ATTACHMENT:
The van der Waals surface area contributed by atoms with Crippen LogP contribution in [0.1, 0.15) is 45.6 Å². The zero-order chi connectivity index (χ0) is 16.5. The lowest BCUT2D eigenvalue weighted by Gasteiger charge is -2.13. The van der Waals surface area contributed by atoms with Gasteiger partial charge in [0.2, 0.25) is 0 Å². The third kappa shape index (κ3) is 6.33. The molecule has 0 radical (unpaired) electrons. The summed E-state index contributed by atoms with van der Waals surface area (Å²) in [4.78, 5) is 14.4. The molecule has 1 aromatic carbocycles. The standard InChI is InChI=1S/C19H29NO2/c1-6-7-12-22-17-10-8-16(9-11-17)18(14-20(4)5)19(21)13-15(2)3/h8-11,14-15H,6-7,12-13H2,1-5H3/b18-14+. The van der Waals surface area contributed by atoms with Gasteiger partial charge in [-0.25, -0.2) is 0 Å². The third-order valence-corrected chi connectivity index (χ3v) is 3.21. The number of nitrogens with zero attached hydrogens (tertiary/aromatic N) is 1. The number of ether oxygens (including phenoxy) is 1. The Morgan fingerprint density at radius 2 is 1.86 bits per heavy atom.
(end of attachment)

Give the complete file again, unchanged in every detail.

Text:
The van der Waals surface area contributed by atoms with Crippen LogP contribution in [0.1, 0.15) is 45.6 Å². The zero-order chi connectivity index (χ0) is 16.5. The lowest BCUT2D eigenvalue weighted by Gasteiger charge is -2.13. The van der Waals surface area contributed by atoms with Gasteiger partial charge in [0.2, 0.25) is 0 Å². The third kappa shape index (κ3) is 6.33. The molecule has 0 radical (unpaired) electrons. The summed E-state index contributed by atoms with van der Waals surface area (Å²) in [4.78, 5) is 14.4. The molecule has 1 aromatic carbocycles. The standard InChI is InChI=1S/C19H29NO2/c1-6-7-12-22-17-10-8-16(9-11-17)18(14-20(4)5)19(21)13-15(2)3/h8-11,14-15H,6-7,12-13H2,1-5H3/b18-14+. The van der Waals surface area contributed by atoms with Gasteiger partial charge in [-0.25, -0.2) is 0 Å². The third-order valence-corrected chi connectivity index (χ3v) is 3.21. The number of nitrogens with zero attached hydrogens (tertiary/aromatic N) is 1. The number of ether oxygens (including phenoxy) is 1. The Morgan fingerprint density at radius 2 is 1.86 bits per heavy atom.